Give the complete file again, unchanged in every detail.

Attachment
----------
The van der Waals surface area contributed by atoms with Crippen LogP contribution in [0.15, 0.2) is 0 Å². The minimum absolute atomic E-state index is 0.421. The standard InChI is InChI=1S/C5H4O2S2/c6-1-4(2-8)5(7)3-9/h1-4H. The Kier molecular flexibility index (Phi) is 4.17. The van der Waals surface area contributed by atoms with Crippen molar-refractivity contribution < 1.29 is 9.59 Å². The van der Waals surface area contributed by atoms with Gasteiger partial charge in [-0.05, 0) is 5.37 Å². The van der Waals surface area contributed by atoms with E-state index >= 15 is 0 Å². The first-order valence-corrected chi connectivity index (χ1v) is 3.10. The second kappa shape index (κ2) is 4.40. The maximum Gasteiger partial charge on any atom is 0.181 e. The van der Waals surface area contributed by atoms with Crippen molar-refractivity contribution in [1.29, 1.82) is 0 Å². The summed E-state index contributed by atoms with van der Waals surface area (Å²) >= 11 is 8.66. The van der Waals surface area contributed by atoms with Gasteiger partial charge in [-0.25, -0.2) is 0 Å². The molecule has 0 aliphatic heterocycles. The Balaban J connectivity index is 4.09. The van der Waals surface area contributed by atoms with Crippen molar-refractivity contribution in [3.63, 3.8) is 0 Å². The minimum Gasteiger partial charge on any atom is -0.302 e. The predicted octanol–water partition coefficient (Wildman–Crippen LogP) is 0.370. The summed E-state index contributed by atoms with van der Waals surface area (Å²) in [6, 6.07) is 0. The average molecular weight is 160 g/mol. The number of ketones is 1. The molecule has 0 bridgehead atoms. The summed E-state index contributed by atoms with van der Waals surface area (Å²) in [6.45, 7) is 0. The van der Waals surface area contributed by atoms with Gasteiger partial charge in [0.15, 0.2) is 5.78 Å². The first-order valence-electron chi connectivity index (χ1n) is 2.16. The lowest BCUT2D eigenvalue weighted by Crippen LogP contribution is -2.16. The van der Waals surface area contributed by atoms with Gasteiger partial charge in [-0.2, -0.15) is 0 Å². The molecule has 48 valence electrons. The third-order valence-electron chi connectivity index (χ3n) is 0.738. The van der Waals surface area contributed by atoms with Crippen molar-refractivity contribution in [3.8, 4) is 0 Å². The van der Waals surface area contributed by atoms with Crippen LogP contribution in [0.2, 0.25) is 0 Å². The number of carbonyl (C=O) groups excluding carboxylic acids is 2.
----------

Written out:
The van der Waals surface area contributed by atoms with Crippen LogP contribution in [0.15, 0.2) is 0 Å². The minimum absolute atomic E-state index is 0.421. The standard InChI is InChI=1S/C5H4O2S2/c6-1-4(2-8)5(7)3-9/h1-4H. The Kier molecular flexibility index (Phi) is 4.17. The van der Waals surface area contributed by atoms with Crippen molar-refractivity contribution < 1.29 is 9.59 Å². The van der Waals surface area contributed by atoms with Gasteiger partial charge in [-0.05, 0) is 5.37 Å². The van der Waals surface area contributed by atoms with E-state index >= 15 is 0 Å². The first-order valence-corrected chi connectivity index (χ1v) is 3.10. The second kappa shape index (κ2) is 4.40. The maximum Gasteiger partial charge on any atom is 0.181 e. The van der Waals surface area contributed by atoms with Crippen molar-refractivity contribution in [1.29, 1.82) is 0 Å². The summed E-state index contributed by atoms with van der Waals surface area (Å²) >= 11 is 8.66. The van der Waals surface area contributed by atoms with Gasteiger partial charge in [-0.25, -0.2) is 0 Å². The molecule has 0 aliphatic heterocycles. The Balaban J connectivity index is 4.09. The van der Waals surface area contributed by atoms with Crippen molar-refractivity contribution in [3.63, 3.8) is 0 Å². The minimum Gasteiger partial charge on any atom is -0.302 e. The predicted octanol–water partition coefficient (Wildman–Crippen LogP) is 0.370. The summed E-state index contributed by atoms with van der Waals surface area (Å²) in [6, 6.07) is 0. The average molecular weight is 160 g/mol. The number of ketones is 1. The molecule has 0 bridgehead atoms. The summed E-state index contributed by atoms with van der Waals surface area (Å²) in [6.45, 7) is 0. The van der Waals surface area contributed by atoms with Gasteiger partial charge in [0.15, 0.2) is 5.78 Å². The first-order valence-electron chi connectivity index (χ1n) is 2.16. The lowest BCUT2D eigenvalue weighted by Crippen LogP contribution is -2.16. The van der Waals surface area contributed by atoms with Gasteiger partial charge in [-0.2, -0.15) is 0 Å². The molecule has 48 valence electrons. The third-order valence-electron chi connectivity index (χ3n) is 0.738. The van der Waals surface area contributed by atoms with Crippen molar-refractivity contribution in [3.8, 4) is 0 Å². The van der Waals surface area contributed by atoms with Crippen LogP contribution in [0.2, 0.25) is 0 Å². The number of carbonyl (C=O) groups excluding carboxylic acids is 2.